Appended below is the list of selected papers by the lab over the last 21 years, from 2000 to present. It illustrates advances, including recent ones, in understanding N-degron pathways and other aspects of the Ub system.
Selected publications, 2000-present
- Turner, G. C. and Varshavsky, A. (2000) Detecting and measuring cotranslational protein degradation in vivo. Science 289, 2117-2120.
- Xie, Y. and Varshavsky, A. (2000) Physical association of ubiquitin ligases and the 26S proteasome. PNAS 97, 2497-2502.
- Kwon, Y. T., Balogh, S. A., Davydov, I. V., Kashina, A. S., Yoon, J. K., Xie, Y., Gaur, A., Hyde, L., Denenberg, V. H. and Varshavsky, A. (2000) Altered activity, social behavior, and spatial memory in mice lacking the NTAN1p amidase and the asparagine branch of the N-end rule pathway. Mol. Cell. Biol. 20, 4135-4148.
- Turner, G. C., Du, F. and Varshavsky, A. (2000) Peptides accelerate their uptake by activating a ubiquitin-dependent proteolytic pathway. Nature 405, 579-583.
- Hershko, A., Ciechanover, A. and Varshavsky, A. (2000) The ubiquitin system. Nature Medicine 6, 1073-1081.
- Rao, H., Uhlmann, F., Nasmyth, K. and Varshavsky, A. (2001) Degradation of a cohesin subunit by the N‑end rule pathway is essential for chromosome stability. Nature 410, 955‑960.
- Xie, Y. and Varshavsky, A. (2001) RPN4 is a ligand, substrate, and transcriptional regulator of the 26S proteasome: a negative feedback circuit. PNAS 98, 3056‑3061.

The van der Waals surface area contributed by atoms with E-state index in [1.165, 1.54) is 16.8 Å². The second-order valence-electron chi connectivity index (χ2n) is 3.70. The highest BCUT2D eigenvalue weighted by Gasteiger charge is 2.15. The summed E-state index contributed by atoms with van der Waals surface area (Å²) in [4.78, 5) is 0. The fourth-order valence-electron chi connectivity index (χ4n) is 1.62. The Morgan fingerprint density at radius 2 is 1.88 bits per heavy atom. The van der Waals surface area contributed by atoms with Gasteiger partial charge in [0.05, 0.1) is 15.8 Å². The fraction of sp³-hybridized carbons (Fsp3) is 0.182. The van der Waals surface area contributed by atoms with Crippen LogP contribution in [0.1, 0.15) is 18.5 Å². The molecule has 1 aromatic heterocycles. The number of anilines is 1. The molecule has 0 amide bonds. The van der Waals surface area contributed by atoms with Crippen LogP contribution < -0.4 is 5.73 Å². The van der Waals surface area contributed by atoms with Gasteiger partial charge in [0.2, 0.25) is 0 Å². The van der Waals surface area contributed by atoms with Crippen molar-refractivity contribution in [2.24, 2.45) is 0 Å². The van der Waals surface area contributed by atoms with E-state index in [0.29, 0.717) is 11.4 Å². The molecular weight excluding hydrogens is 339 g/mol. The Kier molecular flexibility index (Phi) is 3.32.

- Kwon, Y. T., Xia, Z.-X., Davydov, I. V., Lecker, S. H. and Varshavsky, A. (2001) Construction and analysis of mouse strains lacking the ubiquitin ligase UBR1 of the N-end rule pathway. Mol. Cell. Biol. 21, 8007-8021.
- Kwon, Y. T., Kashina, A. S., Davydov, I. V., Hu, R.-G., An, J. Y., Seo, J. W., Du, F. And Varshavsky, A. (2002) An essential role of N-terminal arginylation in cardiovascular development. Science 297, 96-99.
- Du, F., Navarro-Garcia, F. Xia, Z., Tasaki, T. and Varshavsky, A. (2002) Pairs of dipeptides activate the binding of substrate by ubiquitin ligase through dissociation of its autoinhibitory domain. PNAS 99, 14110-14115.
- Sheng, J., Kumagai, A., Dunphy, W. and Varshavsky, A. (2002) Dissection of c-MOS degron. EMBO J. 21, 6061-6071.
- Xie, Y. and Varshavsky, A. (2002) The UFD4 ubiquitin ligase lacking the proteasome‑binding region catalyzes ubiquitylation but is impaired in proteolysis. Nature Cell Biol. 4, 1003-1007.
- Varshavsky, A. (2003) The N-end rule and regulation of apoptosis. Nature Cell Biol. 5, 373‑376.